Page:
Mrs. Wilshire lived by herself. But, she wasn’t lonely. You see, she couldn’t wait for the arrival of her daily newspaper so she could read the obituaries.
Mrs. Wilshire liked going to funerals, even if she didn’t know the deceased. She would read her paper and pick out several funerals to attend weekly.
This activity gave her reason to wash her car and pick out her wardrobe. After a drive to a church, she enjoyed the brief attention she got as an usher directed her to a seat.
She enjoyed looking at the flowers, listening to or participating in the music and hymn singing and extending sympathy.
Mrs. Wilshire liked listening to preachers and those paying tribute to the deceased. It gave her pleasure to mingle and meet new people and to listen to tales about the departed.
She collected programs handed out at the church door as she entered and could not wait to add a new one to her collection she kept in a notebook beside her bed. Mrs. Wilshire could be seen at many receptions held for departed locals. She enjoyed carrying a covered dish and sharing in some of the food provided to the family of the departed.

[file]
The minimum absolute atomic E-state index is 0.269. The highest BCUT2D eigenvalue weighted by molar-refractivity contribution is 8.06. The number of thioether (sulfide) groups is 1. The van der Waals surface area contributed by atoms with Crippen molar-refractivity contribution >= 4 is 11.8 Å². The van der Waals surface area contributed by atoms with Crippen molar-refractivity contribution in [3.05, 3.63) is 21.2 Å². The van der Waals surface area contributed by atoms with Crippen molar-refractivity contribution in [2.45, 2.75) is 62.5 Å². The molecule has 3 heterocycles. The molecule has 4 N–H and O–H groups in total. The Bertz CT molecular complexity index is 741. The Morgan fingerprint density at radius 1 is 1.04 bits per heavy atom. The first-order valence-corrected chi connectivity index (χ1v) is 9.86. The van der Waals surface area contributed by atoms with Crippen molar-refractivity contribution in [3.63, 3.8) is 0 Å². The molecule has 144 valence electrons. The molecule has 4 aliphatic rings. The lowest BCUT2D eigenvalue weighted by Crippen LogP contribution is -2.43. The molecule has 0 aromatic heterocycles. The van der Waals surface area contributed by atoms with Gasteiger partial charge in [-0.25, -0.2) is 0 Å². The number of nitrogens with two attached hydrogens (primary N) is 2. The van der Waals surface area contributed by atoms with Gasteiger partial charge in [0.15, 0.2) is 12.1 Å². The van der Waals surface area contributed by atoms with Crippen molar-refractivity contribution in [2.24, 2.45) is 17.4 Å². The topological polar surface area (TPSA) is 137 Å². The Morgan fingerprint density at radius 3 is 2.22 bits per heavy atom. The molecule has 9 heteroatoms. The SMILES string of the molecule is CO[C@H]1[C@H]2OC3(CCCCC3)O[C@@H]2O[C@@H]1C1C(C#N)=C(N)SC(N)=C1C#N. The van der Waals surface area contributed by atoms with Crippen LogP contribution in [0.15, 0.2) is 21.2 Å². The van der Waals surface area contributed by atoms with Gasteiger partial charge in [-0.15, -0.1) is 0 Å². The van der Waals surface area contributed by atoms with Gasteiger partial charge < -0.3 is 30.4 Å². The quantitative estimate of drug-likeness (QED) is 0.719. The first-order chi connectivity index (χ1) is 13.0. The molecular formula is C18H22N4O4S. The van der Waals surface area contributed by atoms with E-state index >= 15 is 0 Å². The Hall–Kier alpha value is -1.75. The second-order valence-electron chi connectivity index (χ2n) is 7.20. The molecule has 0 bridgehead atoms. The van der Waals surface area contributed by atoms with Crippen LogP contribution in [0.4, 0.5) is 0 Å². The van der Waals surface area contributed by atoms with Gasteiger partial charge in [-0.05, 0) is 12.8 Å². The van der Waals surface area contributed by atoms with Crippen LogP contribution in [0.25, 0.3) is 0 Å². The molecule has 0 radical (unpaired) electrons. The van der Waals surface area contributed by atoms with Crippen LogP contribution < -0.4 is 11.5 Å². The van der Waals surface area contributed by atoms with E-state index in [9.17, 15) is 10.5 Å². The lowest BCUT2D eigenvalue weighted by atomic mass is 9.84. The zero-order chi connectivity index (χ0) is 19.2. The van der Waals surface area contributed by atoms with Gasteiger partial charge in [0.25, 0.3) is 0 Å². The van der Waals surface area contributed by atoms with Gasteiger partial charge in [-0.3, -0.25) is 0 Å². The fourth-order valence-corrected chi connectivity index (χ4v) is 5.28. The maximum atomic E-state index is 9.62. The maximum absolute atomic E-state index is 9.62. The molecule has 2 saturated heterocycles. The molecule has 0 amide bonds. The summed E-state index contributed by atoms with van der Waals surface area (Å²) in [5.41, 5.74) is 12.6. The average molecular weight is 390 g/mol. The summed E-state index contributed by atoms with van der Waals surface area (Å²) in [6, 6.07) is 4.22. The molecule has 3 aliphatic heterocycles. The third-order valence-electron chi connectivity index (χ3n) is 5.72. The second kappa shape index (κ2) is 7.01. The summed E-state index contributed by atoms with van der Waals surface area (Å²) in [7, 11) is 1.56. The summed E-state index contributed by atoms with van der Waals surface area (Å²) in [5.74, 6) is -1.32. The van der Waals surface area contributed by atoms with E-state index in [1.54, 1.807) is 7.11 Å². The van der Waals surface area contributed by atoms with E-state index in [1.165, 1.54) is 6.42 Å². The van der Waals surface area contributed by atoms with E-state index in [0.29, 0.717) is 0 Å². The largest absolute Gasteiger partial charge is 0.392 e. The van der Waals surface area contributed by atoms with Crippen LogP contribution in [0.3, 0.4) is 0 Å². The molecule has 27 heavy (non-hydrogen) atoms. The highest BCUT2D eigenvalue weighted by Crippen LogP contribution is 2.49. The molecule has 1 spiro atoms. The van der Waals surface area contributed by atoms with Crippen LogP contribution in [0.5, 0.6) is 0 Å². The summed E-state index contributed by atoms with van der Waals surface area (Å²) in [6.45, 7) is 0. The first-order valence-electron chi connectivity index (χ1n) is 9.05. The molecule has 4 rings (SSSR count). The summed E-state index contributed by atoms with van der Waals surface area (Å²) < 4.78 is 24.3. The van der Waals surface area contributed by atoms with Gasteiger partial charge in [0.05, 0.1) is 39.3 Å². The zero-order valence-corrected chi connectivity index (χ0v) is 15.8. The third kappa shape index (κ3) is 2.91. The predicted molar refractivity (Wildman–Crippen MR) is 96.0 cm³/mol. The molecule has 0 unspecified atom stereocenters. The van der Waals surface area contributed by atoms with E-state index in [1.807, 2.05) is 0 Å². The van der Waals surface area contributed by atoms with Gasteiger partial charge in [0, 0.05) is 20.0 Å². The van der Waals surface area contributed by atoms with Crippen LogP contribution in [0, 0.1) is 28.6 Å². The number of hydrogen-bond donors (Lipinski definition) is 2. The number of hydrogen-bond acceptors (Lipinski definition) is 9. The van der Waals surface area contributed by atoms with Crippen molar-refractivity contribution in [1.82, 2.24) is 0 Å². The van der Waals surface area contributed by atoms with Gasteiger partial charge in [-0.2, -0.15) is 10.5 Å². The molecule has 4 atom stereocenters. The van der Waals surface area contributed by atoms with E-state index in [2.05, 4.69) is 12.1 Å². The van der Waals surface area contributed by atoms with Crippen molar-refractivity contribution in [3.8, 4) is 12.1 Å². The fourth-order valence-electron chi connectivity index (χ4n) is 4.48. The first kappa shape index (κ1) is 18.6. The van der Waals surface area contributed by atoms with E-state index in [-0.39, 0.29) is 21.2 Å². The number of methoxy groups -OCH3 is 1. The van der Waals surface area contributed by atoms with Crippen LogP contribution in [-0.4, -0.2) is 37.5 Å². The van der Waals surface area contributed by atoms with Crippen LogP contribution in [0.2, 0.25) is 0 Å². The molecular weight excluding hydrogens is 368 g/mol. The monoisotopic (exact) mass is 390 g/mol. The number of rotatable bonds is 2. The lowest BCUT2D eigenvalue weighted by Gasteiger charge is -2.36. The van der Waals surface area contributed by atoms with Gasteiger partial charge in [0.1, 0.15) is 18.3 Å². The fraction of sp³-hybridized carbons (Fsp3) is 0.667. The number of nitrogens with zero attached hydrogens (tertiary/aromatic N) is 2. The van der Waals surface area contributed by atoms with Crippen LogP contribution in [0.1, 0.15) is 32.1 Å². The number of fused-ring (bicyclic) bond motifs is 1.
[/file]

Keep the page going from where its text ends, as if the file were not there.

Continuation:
She socialized. She learned about people she only knew through an obituary.
Mrs. Wilshire lost her husband several years ago to cancer, and she had no immediate family. Her hobby of attending funerals filled her long hours of being by herself and apparently this fulfilled some of her needs.
Yes, some might have thought her choice of activity strange, but it washed away her sadness and gave her pleasure.
Those of only occasionally going to a funeral could count on seeing at least one friendly face. Mrs. Wilshire probably was there among the guests.
Mrs. Wilshire went to bed at night reading her Bible and looking at her program collection. She thought of the new memories she found, friends made, and her next adventure.
Mrs. Wilshire lived by herself, but she was not lonely.